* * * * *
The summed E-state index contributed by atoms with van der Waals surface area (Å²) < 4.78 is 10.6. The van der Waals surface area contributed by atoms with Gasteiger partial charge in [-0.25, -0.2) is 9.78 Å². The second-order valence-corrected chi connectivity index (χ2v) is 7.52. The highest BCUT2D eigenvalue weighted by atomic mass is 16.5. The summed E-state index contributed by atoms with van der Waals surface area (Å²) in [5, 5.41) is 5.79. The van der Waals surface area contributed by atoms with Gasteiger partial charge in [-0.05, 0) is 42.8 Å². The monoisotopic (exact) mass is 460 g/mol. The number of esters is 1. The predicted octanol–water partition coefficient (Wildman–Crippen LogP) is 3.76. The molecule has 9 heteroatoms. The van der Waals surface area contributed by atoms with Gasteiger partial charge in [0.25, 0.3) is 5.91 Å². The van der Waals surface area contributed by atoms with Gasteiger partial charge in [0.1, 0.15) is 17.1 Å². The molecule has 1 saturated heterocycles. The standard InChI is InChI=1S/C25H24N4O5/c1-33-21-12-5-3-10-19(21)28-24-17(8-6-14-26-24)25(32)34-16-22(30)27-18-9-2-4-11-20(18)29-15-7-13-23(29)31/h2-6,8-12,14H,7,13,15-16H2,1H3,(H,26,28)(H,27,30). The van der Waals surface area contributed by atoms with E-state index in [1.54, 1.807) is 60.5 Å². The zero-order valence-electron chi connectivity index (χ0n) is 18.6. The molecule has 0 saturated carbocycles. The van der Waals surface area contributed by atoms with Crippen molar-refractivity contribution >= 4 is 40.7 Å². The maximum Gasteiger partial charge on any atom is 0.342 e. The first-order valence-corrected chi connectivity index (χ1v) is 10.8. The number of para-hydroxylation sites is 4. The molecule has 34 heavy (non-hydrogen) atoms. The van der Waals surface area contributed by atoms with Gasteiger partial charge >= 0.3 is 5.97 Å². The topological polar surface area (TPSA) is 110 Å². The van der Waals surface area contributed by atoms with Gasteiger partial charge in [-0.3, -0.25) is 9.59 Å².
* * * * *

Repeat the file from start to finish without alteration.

The summed E-state index contributed by atoms with van der Waals surface area (Å²) < 4.78 is 10.6. The van der Waals surface area contributed by atoms with Gasteiger partial charge in [-0.25, -0.2) is 9.78 Å². The second-order valence-corrected chi connectivity index (χ2v) is 7.52. The highest BCUT2D eigenvalue weighted by atomic mass is 16.5. The summed E-state index contributed by atoms with van der Waals surface area (Å²) in [5, 5.41) is 5.79. The van der Waals surface area contributed by atoms with Gasteiger partial charge in [-0.05, 0) is 42.8 Å². The monoisotopic (exact) mass is 460 g/mol. The number of esters is 1. The predicted octanol–water partition coefficient (Wildman–Crippen LogP) is 3.76. The molecule has 9 heteroatoms. The van der Waals surface area contributed by atoms with Gasteiger partial charge in [0.25, 0.3) is 5.91 Å². The van der Waals surface area contributed by atoms with Gasteiger partial charge in [0.1, 0.15) is 17.1 Å². The molecule has 1 saturated heterocycles. The standard InChI is InChI=1S/C25H24N4O5/c1-33-21-12-5-3-10-19(21)28-24-17(8-6-14-26-24)25(32)34-16-22(30)27-18-9-2-4-11-20(18)29-15-7-13-23(29)31/h2-6,8-12,14H,7,13,15-16H2,1H3,(H,26,28)(H,27,30). The van der Waals surface area contributed by atoms with E-state index in [1.54, 1.807) is 60.5 Å². The zero-order valence-electron chi connectivity index (χ0n) is 18.6. The molecule has 0 saturated carbocycles. The van der Waals surface area contributed by atoms with Crippen molar-refractivity contribution >= 4 is 40.7 Å². The maximum Gasteiger partial charge on any atom is 0.342 e. The first-order valence-corrected chi connectivity index (χ1v) is 10.8. The number of para-hydroxylation sites is 4. The molecule has 34 heavy (non-hydrogen) atoms. The van der Waals surface area contributed by atoms with Gasteiger partial charge >= 0.3 is 5.97 Å². The topological polar surface area (TPSA) is 110 Å². The van der Waals surface area contributed by atoms with Gasteiger partial charge in [-0.3, -0.25) is 9.59 Å².